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How Development Intervention Drives Population Change in Rural Africa: A Case Study of Applied Evolutionary Anthropology

  • Mhairi A. GibsonEmail author
Chapter
Part of the Advances in the Evolutionary Analysis of Human Behaviour book series (AEAHB, volume 1)

Abstract

Rural development initiatives across the developing world are designed to improve community well-being and livelihoods; however, they may also have unforeseen and sometimes negative consequences. This chapter reviews evidence from a series of studies grounded in the framework of evolutionary life history theory demonstrating that the introduction of a recent rural development project has been the catalyst for population changes in rural Ethiopia. Specifically, it identifies that a rural intervention scheme, which aimed to enhance maternal health and child survival through improved water supplies, has also underpinned increases in family sizes introducing greater scarcity of resources within the household. This in turn is linked to an increased outmigration of young adults to urban centres over a 15-year period. In the context of declining ratio of agricultural land to people and few off-farm jobs, this outmigration for employment or education is likely to represent a strategy of resource diversification for intensely competing offspring. I discuss the wider implications of this body of work for improved understanding of the processes which initiate rural-to-urban migration, transitions to low fertility as well as the design and implementation of development intervention across the less developed world.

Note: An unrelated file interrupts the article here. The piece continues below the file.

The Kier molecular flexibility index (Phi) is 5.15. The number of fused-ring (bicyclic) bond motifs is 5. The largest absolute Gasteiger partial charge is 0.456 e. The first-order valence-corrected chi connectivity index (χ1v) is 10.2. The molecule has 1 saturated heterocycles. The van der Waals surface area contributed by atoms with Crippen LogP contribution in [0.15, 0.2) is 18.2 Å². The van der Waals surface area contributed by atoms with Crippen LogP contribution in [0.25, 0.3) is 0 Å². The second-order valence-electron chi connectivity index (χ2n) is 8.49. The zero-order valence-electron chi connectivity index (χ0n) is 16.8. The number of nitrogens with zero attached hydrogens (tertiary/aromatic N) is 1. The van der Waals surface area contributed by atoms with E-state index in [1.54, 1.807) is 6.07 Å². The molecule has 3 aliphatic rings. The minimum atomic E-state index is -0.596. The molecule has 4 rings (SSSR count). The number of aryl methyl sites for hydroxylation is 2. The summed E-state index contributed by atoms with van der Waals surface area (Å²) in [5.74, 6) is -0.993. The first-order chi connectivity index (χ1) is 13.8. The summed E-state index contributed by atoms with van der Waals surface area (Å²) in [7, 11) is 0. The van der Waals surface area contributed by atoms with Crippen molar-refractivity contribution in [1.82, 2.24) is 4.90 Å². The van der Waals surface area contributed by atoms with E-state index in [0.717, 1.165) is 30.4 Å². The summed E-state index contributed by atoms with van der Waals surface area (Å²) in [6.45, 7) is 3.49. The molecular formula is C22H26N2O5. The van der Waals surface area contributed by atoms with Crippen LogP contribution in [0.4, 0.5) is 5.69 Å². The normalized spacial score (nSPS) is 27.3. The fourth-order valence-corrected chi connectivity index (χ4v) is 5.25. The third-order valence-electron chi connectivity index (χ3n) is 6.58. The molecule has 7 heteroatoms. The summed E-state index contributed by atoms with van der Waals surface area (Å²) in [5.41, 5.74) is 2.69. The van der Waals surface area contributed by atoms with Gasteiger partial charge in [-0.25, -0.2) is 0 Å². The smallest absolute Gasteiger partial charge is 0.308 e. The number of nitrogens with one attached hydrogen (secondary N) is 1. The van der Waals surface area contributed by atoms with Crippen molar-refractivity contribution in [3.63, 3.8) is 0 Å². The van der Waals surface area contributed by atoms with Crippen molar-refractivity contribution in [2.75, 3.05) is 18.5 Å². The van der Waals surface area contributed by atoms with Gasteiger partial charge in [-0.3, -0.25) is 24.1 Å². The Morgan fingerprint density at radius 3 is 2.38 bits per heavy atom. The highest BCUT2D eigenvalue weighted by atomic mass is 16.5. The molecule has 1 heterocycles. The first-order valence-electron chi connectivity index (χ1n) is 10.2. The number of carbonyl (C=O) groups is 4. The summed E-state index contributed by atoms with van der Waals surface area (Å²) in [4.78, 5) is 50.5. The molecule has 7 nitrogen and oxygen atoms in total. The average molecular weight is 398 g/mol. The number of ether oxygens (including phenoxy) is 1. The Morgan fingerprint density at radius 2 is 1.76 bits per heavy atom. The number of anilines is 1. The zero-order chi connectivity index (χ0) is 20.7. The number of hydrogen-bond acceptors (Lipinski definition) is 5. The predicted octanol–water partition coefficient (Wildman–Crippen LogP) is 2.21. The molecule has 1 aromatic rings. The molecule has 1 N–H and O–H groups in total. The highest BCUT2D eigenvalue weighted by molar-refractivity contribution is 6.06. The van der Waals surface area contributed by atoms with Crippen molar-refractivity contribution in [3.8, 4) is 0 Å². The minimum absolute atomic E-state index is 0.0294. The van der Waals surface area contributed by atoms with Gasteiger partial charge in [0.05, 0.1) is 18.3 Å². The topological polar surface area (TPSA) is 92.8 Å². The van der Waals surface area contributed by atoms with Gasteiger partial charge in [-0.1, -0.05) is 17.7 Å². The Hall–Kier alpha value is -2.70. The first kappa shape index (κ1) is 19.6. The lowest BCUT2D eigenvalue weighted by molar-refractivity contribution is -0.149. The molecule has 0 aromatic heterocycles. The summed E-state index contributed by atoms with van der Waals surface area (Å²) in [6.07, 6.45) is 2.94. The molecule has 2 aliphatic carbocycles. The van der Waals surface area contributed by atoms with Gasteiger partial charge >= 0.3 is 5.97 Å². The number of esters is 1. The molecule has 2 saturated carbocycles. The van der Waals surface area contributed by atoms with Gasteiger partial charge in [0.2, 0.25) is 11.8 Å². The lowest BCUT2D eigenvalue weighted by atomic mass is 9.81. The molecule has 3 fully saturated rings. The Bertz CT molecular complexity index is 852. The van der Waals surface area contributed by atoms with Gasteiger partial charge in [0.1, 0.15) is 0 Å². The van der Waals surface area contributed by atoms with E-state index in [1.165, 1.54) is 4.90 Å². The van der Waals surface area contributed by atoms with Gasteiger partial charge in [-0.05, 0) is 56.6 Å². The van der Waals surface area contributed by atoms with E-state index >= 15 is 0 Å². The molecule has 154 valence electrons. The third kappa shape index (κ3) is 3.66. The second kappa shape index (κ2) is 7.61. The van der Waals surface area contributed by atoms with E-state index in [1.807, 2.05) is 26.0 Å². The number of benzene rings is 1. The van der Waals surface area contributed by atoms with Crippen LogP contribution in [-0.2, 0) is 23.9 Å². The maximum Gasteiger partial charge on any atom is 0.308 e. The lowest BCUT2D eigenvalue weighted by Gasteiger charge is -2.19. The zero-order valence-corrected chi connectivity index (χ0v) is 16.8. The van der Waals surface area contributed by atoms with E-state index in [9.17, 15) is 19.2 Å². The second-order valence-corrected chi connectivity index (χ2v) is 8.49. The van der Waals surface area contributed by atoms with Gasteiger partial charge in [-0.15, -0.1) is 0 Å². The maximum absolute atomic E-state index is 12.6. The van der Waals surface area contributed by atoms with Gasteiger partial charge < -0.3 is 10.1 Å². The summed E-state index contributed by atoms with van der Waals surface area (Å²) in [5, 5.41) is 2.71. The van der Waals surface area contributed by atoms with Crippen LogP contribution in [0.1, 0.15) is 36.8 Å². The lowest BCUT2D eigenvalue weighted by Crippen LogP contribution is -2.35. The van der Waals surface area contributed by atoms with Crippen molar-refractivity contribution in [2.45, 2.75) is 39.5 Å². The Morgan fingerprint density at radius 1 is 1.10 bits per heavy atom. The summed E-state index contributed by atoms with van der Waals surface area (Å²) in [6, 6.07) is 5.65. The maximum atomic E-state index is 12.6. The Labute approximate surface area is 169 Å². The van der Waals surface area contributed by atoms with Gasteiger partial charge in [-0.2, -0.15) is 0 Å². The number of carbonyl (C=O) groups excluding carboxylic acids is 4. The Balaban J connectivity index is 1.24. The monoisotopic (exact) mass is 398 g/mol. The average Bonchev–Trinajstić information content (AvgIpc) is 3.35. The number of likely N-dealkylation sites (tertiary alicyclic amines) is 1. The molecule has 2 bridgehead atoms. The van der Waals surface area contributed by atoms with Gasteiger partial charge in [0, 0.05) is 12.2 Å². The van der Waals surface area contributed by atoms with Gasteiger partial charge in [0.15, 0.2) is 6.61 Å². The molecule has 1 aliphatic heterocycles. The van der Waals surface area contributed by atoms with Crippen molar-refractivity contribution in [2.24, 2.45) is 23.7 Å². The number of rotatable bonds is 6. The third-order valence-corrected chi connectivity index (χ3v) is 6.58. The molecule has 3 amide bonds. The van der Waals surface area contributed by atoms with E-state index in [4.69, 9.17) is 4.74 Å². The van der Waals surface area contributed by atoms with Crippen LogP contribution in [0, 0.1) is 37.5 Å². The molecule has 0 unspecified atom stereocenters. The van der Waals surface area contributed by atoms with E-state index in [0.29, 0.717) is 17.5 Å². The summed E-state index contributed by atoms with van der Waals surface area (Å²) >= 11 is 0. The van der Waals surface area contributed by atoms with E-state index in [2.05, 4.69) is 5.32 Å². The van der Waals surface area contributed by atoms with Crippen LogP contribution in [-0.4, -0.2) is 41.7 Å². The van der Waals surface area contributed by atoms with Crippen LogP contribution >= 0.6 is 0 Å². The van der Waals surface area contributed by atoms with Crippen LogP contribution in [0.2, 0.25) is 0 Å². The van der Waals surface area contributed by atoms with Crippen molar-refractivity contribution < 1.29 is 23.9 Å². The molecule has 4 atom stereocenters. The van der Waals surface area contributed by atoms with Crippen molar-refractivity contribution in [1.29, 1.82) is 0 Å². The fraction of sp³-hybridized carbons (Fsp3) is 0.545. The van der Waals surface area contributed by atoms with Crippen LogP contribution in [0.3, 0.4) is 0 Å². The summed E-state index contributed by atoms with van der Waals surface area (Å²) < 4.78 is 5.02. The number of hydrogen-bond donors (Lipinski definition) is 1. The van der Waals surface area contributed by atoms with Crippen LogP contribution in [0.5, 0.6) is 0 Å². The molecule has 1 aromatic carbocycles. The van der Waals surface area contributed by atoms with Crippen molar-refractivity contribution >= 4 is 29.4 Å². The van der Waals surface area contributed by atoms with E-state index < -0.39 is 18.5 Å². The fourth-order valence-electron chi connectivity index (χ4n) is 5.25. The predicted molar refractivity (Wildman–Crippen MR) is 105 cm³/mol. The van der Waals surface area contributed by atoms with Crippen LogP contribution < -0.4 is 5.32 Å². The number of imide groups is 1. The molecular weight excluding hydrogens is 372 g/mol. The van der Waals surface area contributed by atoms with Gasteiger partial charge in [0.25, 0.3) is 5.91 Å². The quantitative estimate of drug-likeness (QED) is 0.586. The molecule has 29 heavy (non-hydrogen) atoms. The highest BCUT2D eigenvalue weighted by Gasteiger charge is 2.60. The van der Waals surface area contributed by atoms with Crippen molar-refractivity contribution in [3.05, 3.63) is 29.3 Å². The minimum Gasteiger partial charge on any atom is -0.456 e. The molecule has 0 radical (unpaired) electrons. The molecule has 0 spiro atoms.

Keywords

International development Labour-saving technology Demographic transition Fertility Migration Evolutionary life history theory Applied anthropology Ethiopia 

Notes

Acknowledgments

Thanks are owed to the anonymous reviewers, Monique Borgerhoff Mulder, Fiona Jordan, David Lawson and Josh Pollard for thoughtful comments which have greatly improved this chapter.

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Copyright information

© Springer Science+Business Media New York 2014

Authors and Affiliations

  1. 1.Department of Archaeology and AnthropologyUniversity of BristolBristolUK

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